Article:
Tübingen theology was extremely skeptical about Christianity, yet also promoted mysticism. Further, the school disregarded church history.1 Thus Ritschl’s theology would take a less extreme approach. He would reject mysticism on the grounds that theology must be firmly rooted in reality, particularly moral and ethical realities. On this basis he also rejected natural theology.2 Ritschl’s theology agreed with Kant’s philosophy to some extent. He agreed that the mind was limited to its experiences, but believed it could understand moral issues as they affected the individual.3 Thus everything was reduced to judgements of fact or value.
The Elimination of Natural Theology ABSTRACT: The dispute between fideists and rationalists seems intractable since those who argue for faith alone claim that they are offended by the use of reason in religion. The advocates of reason claim that they are equally offended by the appeal to faith. This dispute may be resolved by showing that those who rely on faith may be seen as engaging in an experiment of living, so they can become part of a rational experiment without having to alter their practice; in contrast, those who use reason to justify religion can be seen as addressing a spiritual need. From an evangelical point of view, it would be wrong to disparage the mathematician’s use of the mathematical proof of God’s existence (such as Gödel’s). Wittgensteinian objections to natural theology can be met by showing that the use of reason in religion is distinct from the general kind of philosophical speculation to which Wittgenstein rightly objected.
Religion is an explanation that comforts them. Other people find religion as a paralyzing element in the world, which holds back the cognitive development of people and the development of society. There are no certainties, except that there are no right or wrong views in terms of religious opinions, because every person has his or her own opinion. Works Cited Burke, T. Patrick. The Major Religions.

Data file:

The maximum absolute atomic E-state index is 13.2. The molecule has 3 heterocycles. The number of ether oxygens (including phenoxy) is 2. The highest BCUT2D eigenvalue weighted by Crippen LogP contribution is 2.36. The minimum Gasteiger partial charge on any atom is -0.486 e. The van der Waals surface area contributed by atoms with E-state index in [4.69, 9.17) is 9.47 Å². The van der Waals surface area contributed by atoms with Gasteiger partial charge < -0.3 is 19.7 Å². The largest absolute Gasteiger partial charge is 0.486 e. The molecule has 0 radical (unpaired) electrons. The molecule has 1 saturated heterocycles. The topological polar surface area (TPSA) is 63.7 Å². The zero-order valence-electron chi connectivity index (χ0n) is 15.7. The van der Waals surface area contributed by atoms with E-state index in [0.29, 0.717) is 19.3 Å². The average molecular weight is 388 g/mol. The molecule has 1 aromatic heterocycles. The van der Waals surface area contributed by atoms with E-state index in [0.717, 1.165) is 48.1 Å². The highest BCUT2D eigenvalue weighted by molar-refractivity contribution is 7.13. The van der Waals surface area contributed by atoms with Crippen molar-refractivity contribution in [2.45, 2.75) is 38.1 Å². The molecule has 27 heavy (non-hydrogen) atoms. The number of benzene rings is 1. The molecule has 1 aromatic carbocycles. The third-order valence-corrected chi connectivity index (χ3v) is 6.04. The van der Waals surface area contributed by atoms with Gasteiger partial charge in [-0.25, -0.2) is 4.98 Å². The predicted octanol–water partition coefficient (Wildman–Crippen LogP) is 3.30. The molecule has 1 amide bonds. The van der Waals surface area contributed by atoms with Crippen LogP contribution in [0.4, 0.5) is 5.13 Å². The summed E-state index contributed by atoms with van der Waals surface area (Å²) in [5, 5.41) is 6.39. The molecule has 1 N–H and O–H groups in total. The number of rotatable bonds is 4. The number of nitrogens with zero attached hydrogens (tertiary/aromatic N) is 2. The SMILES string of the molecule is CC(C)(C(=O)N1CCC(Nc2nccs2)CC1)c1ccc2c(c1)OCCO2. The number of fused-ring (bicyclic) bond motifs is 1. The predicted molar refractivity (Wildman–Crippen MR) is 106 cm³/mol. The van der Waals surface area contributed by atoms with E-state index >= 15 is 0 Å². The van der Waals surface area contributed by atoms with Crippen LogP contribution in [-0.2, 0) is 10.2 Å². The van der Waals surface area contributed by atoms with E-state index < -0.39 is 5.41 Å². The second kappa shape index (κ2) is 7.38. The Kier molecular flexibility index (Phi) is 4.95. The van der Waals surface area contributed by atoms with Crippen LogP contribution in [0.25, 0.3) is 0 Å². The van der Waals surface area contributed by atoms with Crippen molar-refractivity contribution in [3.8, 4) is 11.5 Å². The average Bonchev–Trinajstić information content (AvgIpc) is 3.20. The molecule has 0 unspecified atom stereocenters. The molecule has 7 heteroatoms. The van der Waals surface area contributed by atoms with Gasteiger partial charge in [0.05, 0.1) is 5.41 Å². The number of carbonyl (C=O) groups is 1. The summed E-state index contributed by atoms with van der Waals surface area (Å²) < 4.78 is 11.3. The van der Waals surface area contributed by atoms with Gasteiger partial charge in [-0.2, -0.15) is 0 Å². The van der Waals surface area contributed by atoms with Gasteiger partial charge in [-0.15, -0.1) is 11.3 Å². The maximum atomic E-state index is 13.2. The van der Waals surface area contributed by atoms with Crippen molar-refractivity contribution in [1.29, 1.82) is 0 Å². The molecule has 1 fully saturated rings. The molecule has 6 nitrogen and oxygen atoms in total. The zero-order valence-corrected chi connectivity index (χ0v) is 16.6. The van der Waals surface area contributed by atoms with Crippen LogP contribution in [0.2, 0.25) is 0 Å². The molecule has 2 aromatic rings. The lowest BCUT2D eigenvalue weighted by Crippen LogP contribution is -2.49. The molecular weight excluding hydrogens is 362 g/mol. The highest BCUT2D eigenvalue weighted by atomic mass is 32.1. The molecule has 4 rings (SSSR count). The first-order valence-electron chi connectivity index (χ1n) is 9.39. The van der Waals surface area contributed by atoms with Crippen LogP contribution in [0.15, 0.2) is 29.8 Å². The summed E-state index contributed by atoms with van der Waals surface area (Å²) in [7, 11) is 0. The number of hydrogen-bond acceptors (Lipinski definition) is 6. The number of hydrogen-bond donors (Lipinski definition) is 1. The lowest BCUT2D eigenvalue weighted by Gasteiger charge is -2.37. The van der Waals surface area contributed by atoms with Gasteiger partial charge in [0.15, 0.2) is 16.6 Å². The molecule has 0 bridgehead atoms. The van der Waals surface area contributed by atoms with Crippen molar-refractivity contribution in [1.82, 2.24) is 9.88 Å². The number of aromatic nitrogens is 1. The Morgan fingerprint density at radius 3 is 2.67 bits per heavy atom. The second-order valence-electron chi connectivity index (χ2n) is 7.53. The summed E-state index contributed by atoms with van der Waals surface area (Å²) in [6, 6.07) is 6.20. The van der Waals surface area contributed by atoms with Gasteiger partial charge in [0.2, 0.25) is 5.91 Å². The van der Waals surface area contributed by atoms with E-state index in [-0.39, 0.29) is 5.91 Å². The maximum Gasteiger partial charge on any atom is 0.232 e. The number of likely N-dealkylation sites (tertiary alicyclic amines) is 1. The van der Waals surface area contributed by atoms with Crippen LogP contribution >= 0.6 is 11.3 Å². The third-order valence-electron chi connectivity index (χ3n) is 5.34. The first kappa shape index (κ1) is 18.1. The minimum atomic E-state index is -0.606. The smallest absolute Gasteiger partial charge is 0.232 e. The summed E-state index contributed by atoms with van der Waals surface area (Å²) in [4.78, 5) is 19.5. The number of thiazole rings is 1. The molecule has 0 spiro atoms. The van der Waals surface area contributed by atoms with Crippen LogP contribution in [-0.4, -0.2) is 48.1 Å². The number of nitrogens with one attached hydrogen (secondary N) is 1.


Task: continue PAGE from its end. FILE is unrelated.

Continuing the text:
Evil and the God of Love, Revised Edition by John Hick, Harper and Row, Publishers, Inc., 1978 p. 275. The Power of God, Readings on Omnipotence and Evil, Edited by Linwood Urban and Douglas N. Walton, New York, Oxford University Press, 1978 A Natural Theology for Our Time, Charles Hartshorne, La Salle, Ill. Open Court, 1967, pp. 116-20 God, Freedom, and Evil, Alvin Plantinga, New York, Harper and Row, 1974, pp. 39-57
Ed. George A. Panichas. New York: Hawthorn Books, Inc. Publishers, 1967. 313-324. Hanna, Thomas L. “Albert Camus and the Christian Faith.” In Camus: A Collection of Critical Essays.
The considerations show that there is no simple answer to the question of the truth of religion in general or in particular. As it turns out the answer requires some relativizations, among others to the notion of truth and of religion. The notions of true religion and credibility of religion, though at first sight distinct, seem to condition each other. The notion of the truth of religion can be a valuable instrument of interpretation of religious phenomena not only in philosophy and theology of religion, but in the social sciences of religion too. Introductory remarks Justification of a religious point of view usually consists in attempts to prove that some particular religion is true.
von Balthasar, Hans Urs. The Theology of Karl Barth, Drury, John, trans., (New York: Holt, Rinehart, and Winston, 1962). Weber, Otto. Karl Barth's Church Dogmatics, Cochrane, Arthur C., trans., (Philadelphia: The Westminster Press, 1950).
Livingston, James C. Anatomy of the Sacred: An Introduction to Religion. New York: Macmillan, 1989. Print. Stankiewicz, Damien. "Anthropology And Fiction: An Interview With Amitav Ghosh."